For compacts to function, at least two states must enter into the agreement. Some compacts may be regionally focused and only have a few member states, while other compacts may include every U.S. state and even some territories. Compacts may require a certain threshold of member states to be operational. Most occupational licensure compacts have an activation threshold of 7-10 states.

Compacts are powerful, durable and adaptive tools for promoting and ensuring cooperative action among states. Compacts :

  • Provide state-developed solutions to shared and complex public policy problems
  • Settle interstate disputes
  • Respond to national priorities in consultation or partnership with the federal government
  • Help states maintain sovereignty in matters traditionally reserved for the states in place of federal inaction or inflexible and unfunded mandates
  • Create economies of scale to reduce administrative costs
  • Address regional issues that affect multiple states
  • Prevent the need for a state to act unilaterally


Compacts do not change a state’s governing authority within its own borders. Compacts promote shared sovereignty among compact member states through agreed upon rules that apply only to a specific policy area.

The interstate compact system is a constitutionally authorized means of implementing and protecting federalism and the role of states in the federal system.

The U.S. Constitution (Art. 1, Sec. 10, Clause 3) grants states the right to enter into multistate agreements for their common benefit. Congress must approve any compact that would increase state political power in a manner that would encroach upon federal authority. No compacts for occupational licensure portability have needed to acquire congressional consent.

When entering a compact, states must adhere to state constitutional requirements. In 1951, the U.S. Supreme Court affirmed in West Virginia v. Sims that states have the authority to enter compacts and delegate authority to an interstate agency.

Compacts establish uniform guidelines, standards and procedures for agencies in compact member states.

Compacts are governed across states by a statutorily created administrative entity (such as an interstate commission) as authorized by member states through the terms of the compact. Compact commissions address issues related to the compact more effectively than a state agency acting independently or when no state has the authority to act unilaterally.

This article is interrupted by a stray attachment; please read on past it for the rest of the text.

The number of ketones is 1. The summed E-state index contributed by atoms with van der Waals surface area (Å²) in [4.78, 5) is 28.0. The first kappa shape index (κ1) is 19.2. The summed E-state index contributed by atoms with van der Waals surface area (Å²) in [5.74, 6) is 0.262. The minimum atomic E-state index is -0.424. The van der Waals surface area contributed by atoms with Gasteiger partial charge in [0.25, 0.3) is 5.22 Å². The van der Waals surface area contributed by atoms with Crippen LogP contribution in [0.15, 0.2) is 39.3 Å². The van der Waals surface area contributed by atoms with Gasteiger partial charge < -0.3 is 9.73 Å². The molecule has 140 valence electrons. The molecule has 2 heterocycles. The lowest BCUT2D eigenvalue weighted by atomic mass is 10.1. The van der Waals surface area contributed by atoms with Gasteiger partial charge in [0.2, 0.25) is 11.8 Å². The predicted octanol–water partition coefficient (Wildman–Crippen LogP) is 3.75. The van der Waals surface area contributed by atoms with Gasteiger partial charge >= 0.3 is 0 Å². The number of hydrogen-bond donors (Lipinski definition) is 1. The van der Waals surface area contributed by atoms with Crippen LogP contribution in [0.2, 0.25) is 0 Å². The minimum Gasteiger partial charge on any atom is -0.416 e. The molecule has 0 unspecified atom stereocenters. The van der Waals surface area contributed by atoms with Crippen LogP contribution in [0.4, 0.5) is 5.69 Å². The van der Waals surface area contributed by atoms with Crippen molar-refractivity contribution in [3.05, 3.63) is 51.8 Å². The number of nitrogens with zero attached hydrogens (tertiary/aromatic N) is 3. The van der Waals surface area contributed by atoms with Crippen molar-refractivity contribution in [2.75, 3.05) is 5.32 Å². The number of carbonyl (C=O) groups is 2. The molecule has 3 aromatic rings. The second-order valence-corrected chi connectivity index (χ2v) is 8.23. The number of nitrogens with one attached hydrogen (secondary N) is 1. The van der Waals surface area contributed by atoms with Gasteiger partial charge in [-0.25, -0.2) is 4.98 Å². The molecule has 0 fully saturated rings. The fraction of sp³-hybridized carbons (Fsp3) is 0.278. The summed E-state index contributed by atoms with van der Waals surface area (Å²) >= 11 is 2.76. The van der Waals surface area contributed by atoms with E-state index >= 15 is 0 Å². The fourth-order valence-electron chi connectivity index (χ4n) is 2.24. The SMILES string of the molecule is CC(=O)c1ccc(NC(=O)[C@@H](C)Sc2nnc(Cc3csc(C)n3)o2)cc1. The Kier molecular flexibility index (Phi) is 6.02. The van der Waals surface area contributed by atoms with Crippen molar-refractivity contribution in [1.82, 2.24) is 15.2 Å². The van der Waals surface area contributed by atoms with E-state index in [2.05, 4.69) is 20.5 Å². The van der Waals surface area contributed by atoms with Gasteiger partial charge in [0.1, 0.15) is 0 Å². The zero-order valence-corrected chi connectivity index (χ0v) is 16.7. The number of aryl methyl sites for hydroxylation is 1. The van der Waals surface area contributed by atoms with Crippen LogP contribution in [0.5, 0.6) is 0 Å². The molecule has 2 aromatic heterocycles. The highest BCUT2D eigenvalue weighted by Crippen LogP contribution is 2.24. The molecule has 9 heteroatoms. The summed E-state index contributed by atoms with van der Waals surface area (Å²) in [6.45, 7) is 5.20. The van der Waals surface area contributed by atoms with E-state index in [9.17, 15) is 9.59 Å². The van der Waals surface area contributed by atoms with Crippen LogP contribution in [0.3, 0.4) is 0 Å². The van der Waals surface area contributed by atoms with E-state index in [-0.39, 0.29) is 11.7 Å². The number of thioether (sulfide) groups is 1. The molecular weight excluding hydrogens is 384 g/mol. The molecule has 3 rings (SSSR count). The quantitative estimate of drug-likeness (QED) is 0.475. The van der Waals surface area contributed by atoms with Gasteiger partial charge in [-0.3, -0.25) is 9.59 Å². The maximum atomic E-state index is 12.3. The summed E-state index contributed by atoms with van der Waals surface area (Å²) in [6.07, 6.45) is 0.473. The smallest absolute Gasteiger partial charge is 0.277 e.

Each member state typically appoints one or more delegates to the interstate commission. The delegates from each state serve as the compact administrators. Compacts are controlled by member states.

  1. Development – Through a deliberative process, stakeholder groups examine issues, current state policies, best practices and alternative structures. Based on recommendations from the stakeholder groups, compact language is drafted.
  2. Education and Enactment – Once the compact language is finalized, states individually consider the compact through the legislative process, supported by educational and technical assistance from organizations such as The Council of State Governments (CSG) National Center for Interstate Compacts.
  3. Transition and Operation – After the enactment threshold of states is met, a compact commission is created to administer the compact.

Because compacts incorporate many stakeholders in the development process, need state legislative approval and require the establishment of an interstate commission, the entire process may take 3-6 years for the provisions of the compact to take effect. However, once compacts become operational, they remain durable and adaptable tools for the benefit of states.

Compacts require funding for development and administration. Specifically for occupational licensure compacts, they must maintain a compact data system which facilitates licensure portability. Licensure compacts can generate revenue from license fees, state assessments, donations, grants and in-kind services.

Compact Stakeholder Review Meeting

Additional Questions

If you have any additional questions, reach out to [email protected]